Wednesday, March 31, 2010

Landfall at Pebble Beach -- 2006



Weather interrupts our passage from Juan de Fuca to San Diego and we find ourselves anchored just beyond the kelp in the wealthy shadow of the Pebble Beach golf course.  Coming off the sea, one never knows how the natives will react.  Familiar with how they guard the beaches on Long Island, we half expect a greeting of dimpled artillery launched from the 7th hole – we’re well within range.  But a swimmer on a surfboard, elderly and fit, assures us that we can safely go ashore and even (carefully) walk the links.  So we do, landing at the Stillwater Yacht Club and entering a world as foreign to us as a Mexican fishing camp on the Baja.  Our ragged shore party soon finds itself among people like we’ve never seen before: women – thin and exquisite, glowing with a moonlight pallor that is almost frightening; and men (equally exquisite) – coiffed, manicured, and perfumed, their faces lit orange by artificial tans.  As we wander the grounds and marvel at the price of T-shirts in the pro shop, the faces are welcoming and pretend not to notice our faded clothes, gritty fingernails, and dearth of fashion accessories.  Our walk to Carmel along 17-Mile-Drive, a road wholly unsuited to pedestrians, takes us past houses with names – Wit’s End, Pinewood Edge, Lucky Strike  –  and we witness a parade of fenders and chrome as impressive as the diamonds in the resort’s gift shop.  We pick up the Carmel Pine Cone and read the police blotter for light entertainment (we’re used to Baltimore). Back at The Lodge, the doorman invites us in to peek at a wedding; on the lawn we see the happy couple exchanging vows with our boat, Momo, perfectly at ease in the background.  Later, aboard another boat, we meet a resident who offers the use of his Mercedes SUV so we can tour the landscape.  We decline the offer, but change our minds the next day, only to learn that he’s left for his Nevada ranch with his dogs.  When we leave Pebble Beach, we take with us an unexpected fondness for this place, and steel ourselves for San Diego.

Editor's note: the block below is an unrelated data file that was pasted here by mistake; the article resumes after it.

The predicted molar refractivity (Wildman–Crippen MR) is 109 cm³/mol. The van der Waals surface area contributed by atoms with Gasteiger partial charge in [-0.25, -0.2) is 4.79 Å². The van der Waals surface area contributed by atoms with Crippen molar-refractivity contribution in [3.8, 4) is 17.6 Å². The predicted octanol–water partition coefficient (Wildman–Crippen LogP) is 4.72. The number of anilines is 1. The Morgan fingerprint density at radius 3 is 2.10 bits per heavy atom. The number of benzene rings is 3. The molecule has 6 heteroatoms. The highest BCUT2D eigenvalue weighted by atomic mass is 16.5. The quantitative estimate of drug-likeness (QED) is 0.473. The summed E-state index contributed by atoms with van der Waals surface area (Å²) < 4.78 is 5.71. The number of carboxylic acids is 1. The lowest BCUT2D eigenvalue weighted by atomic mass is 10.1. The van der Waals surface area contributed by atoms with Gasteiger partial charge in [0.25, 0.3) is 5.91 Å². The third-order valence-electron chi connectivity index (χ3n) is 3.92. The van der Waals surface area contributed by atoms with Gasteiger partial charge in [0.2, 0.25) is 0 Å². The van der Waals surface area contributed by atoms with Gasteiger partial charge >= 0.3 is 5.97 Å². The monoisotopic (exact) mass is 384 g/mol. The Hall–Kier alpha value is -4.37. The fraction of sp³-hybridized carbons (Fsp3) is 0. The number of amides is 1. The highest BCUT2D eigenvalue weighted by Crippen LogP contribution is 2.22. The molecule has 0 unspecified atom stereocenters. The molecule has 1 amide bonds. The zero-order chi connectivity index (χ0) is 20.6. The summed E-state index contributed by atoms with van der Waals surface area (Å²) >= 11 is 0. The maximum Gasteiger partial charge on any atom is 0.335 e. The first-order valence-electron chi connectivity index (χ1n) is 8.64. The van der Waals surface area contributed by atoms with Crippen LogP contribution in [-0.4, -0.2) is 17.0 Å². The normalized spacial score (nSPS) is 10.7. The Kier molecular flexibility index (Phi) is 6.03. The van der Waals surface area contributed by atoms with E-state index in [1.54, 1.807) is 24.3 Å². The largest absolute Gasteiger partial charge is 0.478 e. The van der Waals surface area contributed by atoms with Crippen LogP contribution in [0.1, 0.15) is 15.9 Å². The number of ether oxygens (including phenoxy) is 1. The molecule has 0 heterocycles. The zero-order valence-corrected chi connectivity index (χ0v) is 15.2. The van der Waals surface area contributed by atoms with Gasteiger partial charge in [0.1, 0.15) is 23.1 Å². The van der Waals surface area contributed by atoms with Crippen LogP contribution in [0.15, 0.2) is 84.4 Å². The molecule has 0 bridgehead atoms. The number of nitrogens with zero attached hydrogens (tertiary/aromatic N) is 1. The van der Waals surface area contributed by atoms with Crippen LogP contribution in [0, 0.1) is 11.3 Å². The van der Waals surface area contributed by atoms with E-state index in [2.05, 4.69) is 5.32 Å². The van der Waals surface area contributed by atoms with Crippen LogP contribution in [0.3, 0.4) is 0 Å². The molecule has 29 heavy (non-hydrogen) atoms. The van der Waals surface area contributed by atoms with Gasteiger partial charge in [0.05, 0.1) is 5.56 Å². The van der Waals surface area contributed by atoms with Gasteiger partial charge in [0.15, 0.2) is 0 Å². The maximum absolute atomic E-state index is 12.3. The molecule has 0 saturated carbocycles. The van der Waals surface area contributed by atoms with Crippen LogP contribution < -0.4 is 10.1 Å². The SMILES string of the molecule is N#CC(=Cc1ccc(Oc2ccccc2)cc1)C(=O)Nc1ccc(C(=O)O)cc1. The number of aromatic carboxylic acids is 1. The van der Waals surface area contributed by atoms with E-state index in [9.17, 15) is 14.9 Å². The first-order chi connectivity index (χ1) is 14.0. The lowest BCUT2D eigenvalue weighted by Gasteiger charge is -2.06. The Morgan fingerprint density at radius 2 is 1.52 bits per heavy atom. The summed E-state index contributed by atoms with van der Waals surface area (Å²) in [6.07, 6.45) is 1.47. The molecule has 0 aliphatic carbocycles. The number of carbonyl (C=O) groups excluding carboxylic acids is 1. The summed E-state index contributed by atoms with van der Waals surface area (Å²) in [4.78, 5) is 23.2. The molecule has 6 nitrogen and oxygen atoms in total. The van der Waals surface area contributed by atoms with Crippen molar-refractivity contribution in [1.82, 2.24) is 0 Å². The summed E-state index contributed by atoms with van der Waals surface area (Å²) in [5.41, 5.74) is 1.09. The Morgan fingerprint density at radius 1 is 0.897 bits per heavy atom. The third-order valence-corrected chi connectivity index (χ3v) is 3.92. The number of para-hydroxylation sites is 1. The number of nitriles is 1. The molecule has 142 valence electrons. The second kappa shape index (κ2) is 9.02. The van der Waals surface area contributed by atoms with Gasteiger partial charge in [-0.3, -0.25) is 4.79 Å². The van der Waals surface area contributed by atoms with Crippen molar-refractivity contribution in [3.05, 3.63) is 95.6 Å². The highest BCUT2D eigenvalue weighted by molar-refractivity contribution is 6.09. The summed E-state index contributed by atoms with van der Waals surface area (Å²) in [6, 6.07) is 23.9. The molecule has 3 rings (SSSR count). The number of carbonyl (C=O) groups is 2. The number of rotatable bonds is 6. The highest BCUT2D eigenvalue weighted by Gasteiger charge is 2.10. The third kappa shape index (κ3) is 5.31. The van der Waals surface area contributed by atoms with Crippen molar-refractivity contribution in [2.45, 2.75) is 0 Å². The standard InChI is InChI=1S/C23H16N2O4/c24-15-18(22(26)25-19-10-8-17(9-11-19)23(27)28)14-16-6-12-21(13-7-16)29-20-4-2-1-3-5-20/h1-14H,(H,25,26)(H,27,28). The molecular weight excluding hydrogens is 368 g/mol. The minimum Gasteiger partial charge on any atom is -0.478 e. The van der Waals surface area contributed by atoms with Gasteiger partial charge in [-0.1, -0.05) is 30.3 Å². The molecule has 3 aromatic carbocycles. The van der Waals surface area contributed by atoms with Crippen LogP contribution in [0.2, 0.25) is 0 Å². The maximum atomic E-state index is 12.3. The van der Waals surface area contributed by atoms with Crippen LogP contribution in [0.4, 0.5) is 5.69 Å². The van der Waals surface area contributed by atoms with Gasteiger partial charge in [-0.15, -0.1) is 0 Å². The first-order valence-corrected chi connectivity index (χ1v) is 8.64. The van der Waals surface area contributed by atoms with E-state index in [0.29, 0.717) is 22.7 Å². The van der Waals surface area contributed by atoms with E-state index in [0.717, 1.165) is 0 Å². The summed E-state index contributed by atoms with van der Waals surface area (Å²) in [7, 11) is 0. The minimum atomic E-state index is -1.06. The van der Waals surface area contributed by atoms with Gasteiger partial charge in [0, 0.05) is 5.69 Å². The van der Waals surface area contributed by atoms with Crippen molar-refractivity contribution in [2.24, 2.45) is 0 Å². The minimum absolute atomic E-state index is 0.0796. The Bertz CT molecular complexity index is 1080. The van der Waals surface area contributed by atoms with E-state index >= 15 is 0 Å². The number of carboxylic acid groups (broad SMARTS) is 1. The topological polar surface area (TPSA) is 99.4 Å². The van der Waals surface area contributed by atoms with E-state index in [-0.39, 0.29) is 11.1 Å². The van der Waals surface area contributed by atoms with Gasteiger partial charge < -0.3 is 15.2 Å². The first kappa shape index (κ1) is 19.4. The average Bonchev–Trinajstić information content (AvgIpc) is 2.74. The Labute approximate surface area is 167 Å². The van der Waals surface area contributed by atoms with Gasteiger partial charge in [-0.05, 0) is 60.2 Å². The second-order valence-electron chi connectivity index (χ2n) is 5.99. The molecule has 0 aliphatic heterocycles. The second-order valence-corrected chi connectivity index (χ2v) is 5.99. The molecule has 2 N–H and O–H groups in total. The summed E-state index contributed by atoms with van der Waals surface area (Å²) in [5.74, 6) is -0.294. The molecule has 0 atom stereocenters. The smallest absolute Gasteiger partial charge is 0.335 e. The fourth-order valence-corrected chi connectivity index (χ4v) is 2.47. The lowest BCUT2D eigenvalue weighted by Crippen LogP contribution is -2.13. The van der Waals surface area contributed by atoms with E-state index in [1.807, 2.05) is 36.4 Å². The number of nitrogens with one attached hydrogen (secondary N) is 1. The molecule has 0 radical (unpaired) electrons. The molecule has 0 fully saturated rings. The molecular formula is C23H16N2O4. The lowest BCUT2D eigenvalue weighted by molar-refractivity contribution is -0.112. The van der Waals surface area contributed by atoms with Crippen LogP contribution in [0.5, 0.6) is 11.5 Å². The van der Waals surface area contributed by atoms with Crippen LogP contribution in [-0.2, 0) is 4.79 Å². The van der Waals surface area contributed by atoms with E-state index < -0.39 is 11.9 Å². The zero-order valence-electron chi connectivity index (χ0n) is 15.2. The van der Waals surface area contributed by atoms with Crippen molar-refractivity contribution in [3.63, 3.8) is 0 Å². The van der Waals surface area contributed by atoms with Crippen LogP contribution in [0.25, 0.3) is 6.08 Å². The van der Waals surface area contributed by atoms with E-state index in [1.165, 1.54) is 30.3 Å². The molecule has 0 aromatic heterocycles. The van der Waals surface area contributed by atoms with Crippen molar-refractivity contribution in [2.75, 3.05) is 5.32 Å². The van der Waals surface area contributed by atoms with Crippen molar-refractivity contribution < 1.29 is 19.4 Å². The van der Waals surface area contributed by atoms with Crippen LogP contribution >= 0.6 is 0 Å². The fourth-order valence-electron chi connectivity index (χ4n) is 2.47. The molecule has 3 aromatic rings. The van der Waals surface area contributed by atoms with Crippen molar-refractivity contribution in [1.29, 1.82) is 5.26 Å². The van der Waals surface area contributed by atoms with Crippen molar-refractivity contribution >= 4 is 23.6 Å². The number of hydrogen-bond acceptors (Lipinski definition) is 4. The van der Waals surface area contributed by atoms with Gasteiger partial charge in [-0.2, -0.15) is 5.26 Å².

(This ditty appeared in Sail, March 2010)

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